After an ADT hearing two years ago the family of Chinese descent was awarded $6000 in damages and the school - Excelsior Public at Castle Hill - was ordered to apologise. But the decision was overturned on appeal last year when it was ruled teachers could not be held liable if they failed to respond to racist insults in the playground. Teachers said they did not believe the gibes were racist because they were "silly talk" between children.

The department said the boys responsible had been disciplined but the school was accused of failing to provide a safe learning environment. Staff said the case put teachers under extreme stress, raising complex issues around the context in which playground comments become racist. A departmental spokesman said discrimination of any kind against students or staff in public schools and TAFEs was not tolerated [Except when it is]. "Comprehensive policies, including tough disciplinary measures, have been developed to handle such cases. The ADT appeal panel found the department appropriately handled events occurring almost 10 years ago," he said.

Teachers' Federation president Maree O'Halloran said a Supreme Court decision could change department guidelines.


High quality education for all?

That's what Leftists will tell you government schools are for -- but it is not so, never has been and never will be. Reality is not like that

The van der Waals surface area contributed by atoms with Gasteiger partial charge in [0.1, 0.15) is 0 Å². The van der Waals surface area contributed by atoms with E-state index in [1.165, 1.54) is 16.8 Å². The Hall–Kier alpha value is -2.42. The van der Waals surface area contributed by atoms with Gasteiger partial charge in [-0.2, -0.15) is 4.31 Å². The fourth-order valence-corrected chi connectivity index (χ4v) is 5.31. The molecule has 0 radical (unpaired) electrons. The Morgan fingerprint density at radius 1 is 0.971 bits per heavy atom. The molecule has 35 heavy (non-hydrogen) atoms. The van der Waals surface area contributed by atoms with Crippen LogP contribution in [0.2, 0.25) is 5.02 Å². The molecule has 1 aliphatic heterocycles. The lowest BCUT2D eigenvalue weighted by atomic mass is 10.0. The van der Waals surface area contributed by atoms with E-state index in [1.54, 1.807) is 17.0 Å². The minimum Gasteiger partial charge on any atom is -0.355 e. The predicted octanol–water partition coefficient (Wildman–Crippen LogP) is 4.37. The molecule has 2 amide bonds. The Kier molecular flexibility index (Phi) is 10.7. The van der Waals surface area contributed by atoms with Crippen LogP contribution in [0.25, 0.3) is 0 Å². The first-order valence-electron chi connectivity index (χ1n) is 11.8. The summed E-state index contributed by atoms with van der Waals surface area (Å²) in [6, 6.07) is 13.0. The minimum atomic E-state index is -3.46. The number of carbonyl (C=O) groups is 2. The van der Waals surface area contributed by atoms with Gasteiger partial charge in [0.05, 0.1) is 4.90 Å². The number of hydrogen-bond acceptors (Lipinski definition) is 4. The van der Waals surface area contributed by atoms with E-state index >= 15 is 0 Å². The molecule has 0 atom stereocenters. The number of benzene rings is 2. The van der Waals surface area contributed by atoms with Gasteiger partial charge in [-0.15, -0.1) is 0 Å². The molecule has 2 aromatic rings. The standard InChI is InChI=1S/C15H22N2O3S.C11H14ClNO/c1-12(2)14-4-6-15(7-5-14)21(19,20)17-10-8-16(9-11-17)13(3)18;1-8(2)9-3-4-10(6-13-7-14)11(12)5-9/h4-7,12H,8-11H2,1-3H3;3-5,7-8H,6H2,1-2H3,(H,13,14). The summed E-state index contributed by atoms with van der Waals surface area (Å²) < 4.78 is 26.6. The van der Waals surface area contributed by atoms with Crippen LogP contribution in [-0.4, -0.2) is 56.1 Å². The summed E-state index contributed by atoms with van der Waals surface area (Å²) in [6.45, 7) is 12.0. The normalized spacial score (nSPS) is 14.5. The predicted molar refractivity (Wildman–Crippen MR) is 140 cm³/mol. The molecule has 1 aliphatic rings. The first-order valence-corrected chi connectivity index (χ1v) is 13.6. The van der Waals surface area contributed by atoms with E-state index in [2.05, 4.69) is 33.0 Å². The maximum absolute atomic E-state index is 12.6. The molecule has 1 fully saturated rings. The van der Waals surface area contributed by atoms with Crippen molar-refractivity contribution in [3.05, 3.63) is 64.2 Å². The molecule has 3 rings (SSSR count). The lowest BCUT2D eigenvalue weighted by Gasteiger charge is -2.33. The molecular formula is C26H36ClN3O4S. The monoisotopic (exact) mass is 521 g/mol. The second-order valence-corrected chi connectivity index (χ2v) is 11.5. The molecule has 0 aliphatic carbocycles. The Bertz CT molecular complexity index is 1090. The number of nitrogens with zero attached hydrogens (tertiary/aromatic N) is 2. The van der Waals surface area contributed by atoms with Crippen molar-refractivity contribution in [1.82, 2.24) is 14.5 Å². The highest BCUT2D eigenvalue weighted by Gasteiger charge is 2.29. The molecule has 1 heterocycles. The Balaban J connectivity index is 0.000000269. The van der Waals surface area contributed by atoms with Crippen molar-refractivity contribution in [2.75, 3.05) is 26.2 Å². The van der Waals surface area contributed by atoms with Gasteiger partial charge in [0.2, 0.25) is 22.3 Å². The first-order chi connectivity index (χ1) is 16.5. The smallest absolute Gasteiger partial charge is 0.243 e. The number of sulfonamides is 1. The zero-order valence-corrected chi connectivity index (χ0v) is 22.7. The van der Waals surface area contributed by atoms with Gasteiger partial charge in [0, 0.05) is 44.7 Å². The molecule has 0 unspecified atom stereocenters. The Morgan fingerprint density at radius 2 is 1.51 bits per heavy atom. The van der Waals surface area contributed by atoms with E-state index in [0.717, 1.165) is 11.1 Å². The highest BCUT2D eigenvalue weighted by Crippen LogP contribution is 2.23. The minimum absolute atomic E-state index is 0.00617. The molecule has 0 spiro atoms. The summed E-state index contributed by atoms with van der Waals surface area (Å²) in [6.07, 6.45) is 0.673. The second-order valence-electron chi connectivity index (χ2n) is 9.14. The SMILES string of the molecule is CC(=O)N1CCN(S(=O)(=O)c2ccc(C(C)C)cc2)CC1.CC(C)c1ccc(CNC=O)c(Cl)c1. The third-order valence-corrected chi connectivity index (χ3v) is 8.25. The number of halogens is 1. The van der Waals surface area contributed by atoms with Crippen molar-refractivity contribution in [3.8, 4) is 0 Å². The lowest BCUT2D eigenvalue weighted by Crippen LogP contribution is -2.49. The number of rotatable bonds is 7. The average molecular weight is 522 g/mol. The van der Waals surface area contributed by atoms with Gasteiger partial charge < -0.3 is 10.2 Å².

Proximity to sought-after primary schools in Brisbane's dress circle suburbs has become the latest must-have selling point in the tough property market.

Just being in the catchment area for the most popular schools can add up to $70,000 to the value of your house, say agents - and buyers are lining up.

At both Wilston and Ascot state schools - and others such as Eagle Junction - the desperation to get their children on the rolls has been so great parents have been known to lie and cheat to succeed. "They fight fiercely to get in," one agent said. Fake addresses were one ploy, or getting a lease and breaking it after a month; using friends' houses as a mailing address, or even granny flats, guest cottages, business offices and investment properties have been used in a bid to get proof-of-residence documents.

Some parents said, apart from the schools' reputations, there was a social benefit in getting their children on the roll at blue-chip state schools. Not only is it good for the kids but parents get to rub shoulders with Brisbane's business and social elite. One mother of an Ascot child said: "It's one of the only private schools you don't pay fees for."

Education Minister Rod Welford said it was "extreme" for people to buy into a particular area simply because of the name of the primary school. "Most schools are within range of each other in terms of the quality of education," Mr Welford said.